iSpeak Blog

Aseptic Project Execution: Impact & Responses to COVID-19

Keith W. Weseli, CPIP
medical Syringe

It was March 2020 and my first year serving on the ISPE Aseptic Conference Planning Committee. I was brimming with excitement of the possibility to introduce speakers and facilitate discussions at this conference I had enjoyed and learned from multiple times as an attendee. Little did I know how much I would get to participate, as my fellow committee members were restricted from traveling to the event. All this due to the spread of the coronavirus. During the conference, I learned the correct way to greet an adult is with a fist bump. With videoconferencing capability and some scrambling, we were successfully able to provide the in-depth technical information and knowledge-sharing that everyone is accustomed to with the ISPE Aseptic Conference.

Our society has experienced an unprecedented amount of uncertainty resulting from the COVID pandemic. I share this small example above from the beginning of the pandemic to highlight how small that problem looks in retrospect. As someone who has spent most of his career delivering projects to increase and/or upgrade pharmaceutical manufacturing capability, I (among many others) was concerned that projects would grind to a halt. As we all know (now), the pandemic became our industry’s call to arms and accelerated the demand for the potentially lifesaving products our industry produces in improving the human condition and the projects that facilitate these solutions in parallel.

2022 ISPE Aseptic Conference

At the upcoming 2022 ISPE Aseptic Conference, I will have the distinct privilege of leading a session with two presentations dealing with project execution during the pandemic. With long lead times now the norm, as a side effect of the pandemic and the need to maintain uptime, owner companies may elect to utilize and upgrade existing facilities and equipment, rather than purchasing new. Les Edward, Vice President and Business Development and Brian Smith, Director of Project Management, both of SKAN US will deliver a case study on retrofitting a Restricted Access Barrier System (RABS). In the case presented, production downtime had to be minimalized. With this goal known going into the project SKAN and the user company developed innovative solutions by combining their regulatory expertise, process, equipment knowledge, creativity to design compliant upgrades for the future and to ensure higher sterility assurance levels. SKAN engineered and installed (3) RABS retrofits to the existing productions line. Each line was a different layout with different features that required different solutions. Their combined experience in aseptic manufacturing, current and new Aseptic Guidelines allowed them to design unique features on each line. I will be looking forward to the hearing the design solutions that facilitated ergonomic operation and airflow while minimizing overall facility downtime. Certainly, utilizing existing facilities and equipment is faster from a supply chain standpoint, but often presents design challenges that are not fully understood until the implementation phase. Hearing these solutions from the equipment designers’ perspective will certainly be fascinating.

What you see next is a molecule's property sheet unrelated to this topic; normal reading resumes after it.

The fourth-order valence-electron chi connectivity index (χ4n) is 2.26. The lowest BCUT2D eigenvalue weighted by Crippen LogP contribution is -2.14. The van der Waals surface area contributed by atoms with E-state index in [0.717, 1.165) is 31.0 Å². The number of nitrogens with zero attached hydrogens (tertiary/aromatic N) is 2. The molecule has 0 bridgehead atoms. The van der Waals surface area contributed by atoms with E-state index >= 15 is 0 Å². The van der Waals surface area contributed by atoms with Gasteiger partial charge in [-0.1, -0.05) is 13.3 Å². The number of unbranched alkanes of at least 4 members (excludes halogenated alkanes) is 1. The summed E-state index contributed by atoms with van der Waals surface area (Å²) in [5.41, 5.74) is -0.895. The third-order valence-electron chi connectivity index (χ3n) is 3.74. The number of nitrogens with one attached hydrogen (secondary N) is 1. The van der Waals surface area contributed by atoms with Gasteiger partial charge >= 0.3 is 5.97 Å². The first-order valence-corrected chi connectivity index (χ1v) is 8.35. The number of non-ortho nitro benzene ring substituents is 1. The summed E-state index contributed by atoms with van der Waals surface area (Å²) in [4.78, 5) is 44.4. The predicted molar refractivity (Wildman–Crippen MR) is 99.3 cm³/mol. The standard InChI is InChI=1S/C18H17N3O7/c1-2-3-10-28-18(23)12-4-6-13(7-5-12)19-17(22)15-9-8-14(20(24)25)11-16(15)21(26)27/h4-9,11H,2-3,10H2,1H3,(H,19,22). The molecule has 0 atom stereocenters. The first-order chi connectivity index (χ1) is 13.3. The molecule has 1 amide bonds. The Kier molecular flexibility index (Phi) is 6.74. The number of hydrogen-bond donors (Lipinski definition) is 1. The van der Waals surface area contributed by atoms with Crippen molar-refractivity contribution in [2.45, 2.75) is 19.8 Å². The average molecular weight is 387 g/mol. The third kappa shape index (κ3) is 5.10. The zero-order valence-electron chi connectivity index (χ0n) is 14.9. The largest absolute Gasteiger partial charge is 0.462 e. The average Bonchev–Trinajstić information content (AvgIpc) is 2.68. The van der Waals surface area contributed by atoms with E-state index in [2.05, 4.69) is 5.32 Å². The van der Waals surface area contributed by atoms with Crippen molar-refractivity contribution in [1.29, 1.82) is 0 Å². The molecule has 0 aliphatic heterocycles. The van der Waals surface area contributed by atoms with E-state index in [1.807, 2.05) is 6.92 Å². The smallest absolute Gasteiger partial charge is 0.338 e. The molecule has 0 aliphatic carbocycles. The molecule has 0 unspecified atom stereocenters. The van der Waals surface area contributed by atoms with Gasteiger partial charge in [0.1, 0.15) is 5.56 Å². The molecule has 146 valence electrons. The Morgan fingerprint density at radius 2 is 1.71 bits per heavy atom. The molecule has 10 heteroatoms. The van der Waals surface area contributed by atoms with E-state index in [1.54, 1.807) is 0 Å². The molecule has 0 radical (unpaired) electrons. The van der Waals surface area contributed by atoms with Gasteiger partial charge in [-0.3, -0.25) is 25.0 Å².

The second presentation will be equally captivating. Society demanded the availability of COVID vaccines as soon as humanly possible. This required novel approaches to minimize the time to market of these products’ society was counting on. Andrew Spasoff, Senior Director Quality from AstraZeneca will lift the curtain on vaccine development, with his presentation “Pre-PPQ Vaccine Lots - They Weren't So Crazy After All.” Normally, any lot manufactured prior to the start PPQ could not be used for commercial distribution. Since the COVID-19 pandemic was not normal, AstraZeneca developed a novel approach to overcome the challenges of short development and tech transfer timelines to speed safe and efficacious vaccine doses to patients. Andrew’s presentation will discuss compliance, GMP and regulatory considerations that were fundamental to the success of this approach. We will all get a chance to learn about the challenges AstraZeneca faced, internally and in interfacing with global regulatory bodies and their expectations. Most importantly, the presentation will outline how a similar approach could be utilized for future vaccines and therapies.

These two presentations are just a small sample of all the content that will be available for attendees to delve into over the two days in Bethesda in just a few weeks. Technical presentations on robotic solutions to aseptic processing will be another set of “can’t miss presentations.” We will hear about the technological advances that align with the expectations of the forthcoming EU GMP Annex 1 revision. Specifically,

  • Eliminating the risk of humans by implementing automated monitoring technologies and RMM
  • Executing PUPSIT with a multi-purpose flexible gloveless robotic filling line
  • Using robots to replace human operators
  • Applying quality by design approach to meet a holistic contamination control approach

The regulatory roundtable is also a consistent highlight for me. The FDA will be represented along with multiple OUS regulators. The forum allows the regulators to truly dialog with industry and be extremely transparent on trends and expectations. It an opportunity that the regulators have historically been extremely “real” with the audience, allowing attendees to take back real time trends for their companies to consider in their facilities.

I really hope I will see you in Bethesda on March 14-15th!

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